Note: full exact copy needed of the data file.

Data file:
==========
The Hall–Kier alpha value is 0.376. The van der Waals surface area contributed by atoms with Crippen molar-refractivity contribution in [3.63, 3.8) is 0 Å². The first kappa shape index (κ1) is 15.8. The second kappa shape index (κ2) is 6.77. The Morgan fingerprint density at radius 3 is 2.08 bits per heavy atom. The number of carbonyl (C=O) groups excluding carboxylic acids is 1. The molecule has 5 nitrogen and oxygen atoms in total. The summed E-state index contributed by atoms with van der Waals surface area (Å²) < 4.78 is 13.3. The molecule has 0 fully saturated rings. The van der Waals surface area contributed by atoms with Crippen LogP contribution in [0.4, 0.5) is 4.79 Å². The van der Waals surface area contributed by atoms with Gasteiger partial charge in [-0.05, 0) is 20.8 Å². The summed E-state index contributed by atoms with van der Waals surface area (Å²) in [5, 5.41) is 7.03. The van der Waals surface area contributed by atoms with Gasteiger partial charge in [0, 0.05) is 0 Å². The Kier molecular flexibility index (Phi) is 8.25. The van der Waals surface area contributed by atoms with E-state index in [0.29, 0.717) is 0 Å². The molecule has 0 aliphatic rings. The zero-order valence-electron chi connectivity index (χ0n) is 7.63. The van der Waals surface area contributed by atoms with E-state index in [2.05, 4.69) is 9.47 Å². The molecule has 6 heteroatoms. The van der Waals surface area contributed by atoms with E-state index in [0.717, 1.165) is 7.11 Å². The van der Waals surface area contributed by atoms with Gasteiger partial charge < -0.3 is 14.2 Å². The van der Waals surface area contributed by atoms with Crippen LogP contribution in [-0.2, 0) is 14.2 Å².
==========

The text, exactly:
The Hall–Kier alpha value is 0.376. The van der Waals surface area contributed by atoms with Crippen molar-refractivity contribution in [3.63, 3.8) is 0 Å². The first kappa shape index (κ1) is 15.8. The second kappa shape index (κ2) is 6.77. The Morgan fingerprint density at radius 3 is 2.08 bits per heavy atom. The number of carbonyl (C=O) groups excluding carboxylic acids is 1. The molecule has 5 nitrogen and oxygen atoms in total. The summed E-state index contributed by atoms with van der Waals surface area (Å²) < 4.78 is 13.3. The molecule has 0 fully saturated rings. The van der Waals surface area contributed by atoms with Crippen LogP contribution in [0.4, 0.5) is 4.79 Å². The van der Waals surface area contributed by atoms with Gasteiger partial charge in [-0.05, 0) is 20.8 Å². The summed E-state index contributed by atoms with van der Waals surface area (Å²) in [5, 5.41) is 7.03. The van der Waals surface area contributed by atoms with Gasteiger partial charge in [0, 0.05) is 0 Å². The Kier molecular flexibility index (Phi) is 8.25. The van der Waals surface area contributed by atoms with E-state index in [0.29, 0.717) is 0 Å². The molecule has 0 aliphatic rings. The zero-order valence-electron chi connectivity index (χ0n) is 7.63. The van der Waals surface area contributed by atoms with E-state index in [2.05, 4.69) is 9.47 Å². The molecule has 6 heteroatoms. The van der Waals surface area contributed by atoms with E-state index in [0.717, 1.165) is 7.11 Å². The van der Waals surface area contributed by atoms with Gasteiger partial charge < -0.3 is 14.2 Å². The van der Waals surface area contributed by atoms with Crippen LogP contribution in [-0.2, 0) is 14.2 Å².